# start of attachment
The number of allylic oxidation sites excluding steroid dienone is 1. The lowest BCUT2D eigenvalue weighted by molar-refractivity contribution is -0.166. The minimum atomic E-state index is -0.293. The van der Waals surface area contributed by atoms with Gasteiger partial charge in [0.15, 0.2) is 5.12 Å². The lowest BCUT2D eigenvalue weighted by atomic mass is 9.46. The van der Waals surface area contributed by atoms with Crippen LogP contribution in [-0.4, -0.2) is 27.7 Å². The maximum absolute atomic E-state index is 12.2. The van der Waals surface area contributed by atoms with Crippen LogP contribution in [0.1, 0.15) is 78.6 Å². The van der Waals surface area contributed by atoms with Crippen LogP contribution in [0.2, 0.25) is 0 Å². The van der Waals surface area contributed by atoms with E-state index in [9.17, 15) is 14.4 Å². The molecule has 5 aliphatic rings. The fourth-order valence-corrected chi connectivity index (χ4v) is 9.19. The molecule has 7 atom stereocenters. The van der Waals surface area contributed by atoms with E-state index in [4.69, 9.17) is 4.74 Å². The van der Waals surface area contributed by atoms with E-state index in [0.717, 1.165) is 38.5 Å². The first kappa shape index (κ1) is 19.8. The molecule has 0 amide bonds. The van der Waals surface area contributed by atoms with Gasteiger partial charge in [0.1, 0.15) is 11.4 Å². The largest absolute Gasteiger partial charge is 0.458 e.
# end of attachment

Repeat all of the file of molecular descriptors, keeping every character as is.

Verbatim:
The number of allylic oxidation sites excluding steroid dienone is 1. The lowest BCUT2D eigenvalue weighted by molar-refractivity contribution is -0.166. The minimum atomic E-state index is -0.293. The van der Waals surface area contributed by atoms with Gasteiger partial charge in [0.15, 0.2) is 5.12 Å². The lowest BCUT2D eigenvalue weighted by atomic mass is 9.46. The van der Waals surface area contributed by atoms with Crippen LogP contribution in [-0.4, -0.2) is 27.7 Å². The maximum absolute atomic E-state index is 12.2. The van der Waals surface area contributed by atoms with Crippen LogP contribution in [0.1, 0.15) is 78.6 Å². The van der Waals surface area contributed by atoms with Crippen LogP contribution in [0.2, 0.25) is 0 Å². The van der Waals surface area contributed by atoms with E-state index in [9.17, 15) is 14.4 Å². The molecule has 5 aliphatic rings. The fourth-order valence-corrected chi connectivity index (χ4v) is 9.19. The molecule has 7 atom stereocenters. The van der Waals surface area contributed by atoms with E-state index in [4.69, 9.17) is 4.74 Å². The van der Waals surface area contributed by atoms with E-state index in [0.717, 1.165) is 38.5 Å². The first kappa shape index (κ1) is 19.8. The molecule has 0 amide bonds. The van der Waals surface area contributed by atoms with Gasteiger partial charge in [0.1, 0.15) is 11.4 Å². The largest absolute Gasteiger partial charge is 0.458 e.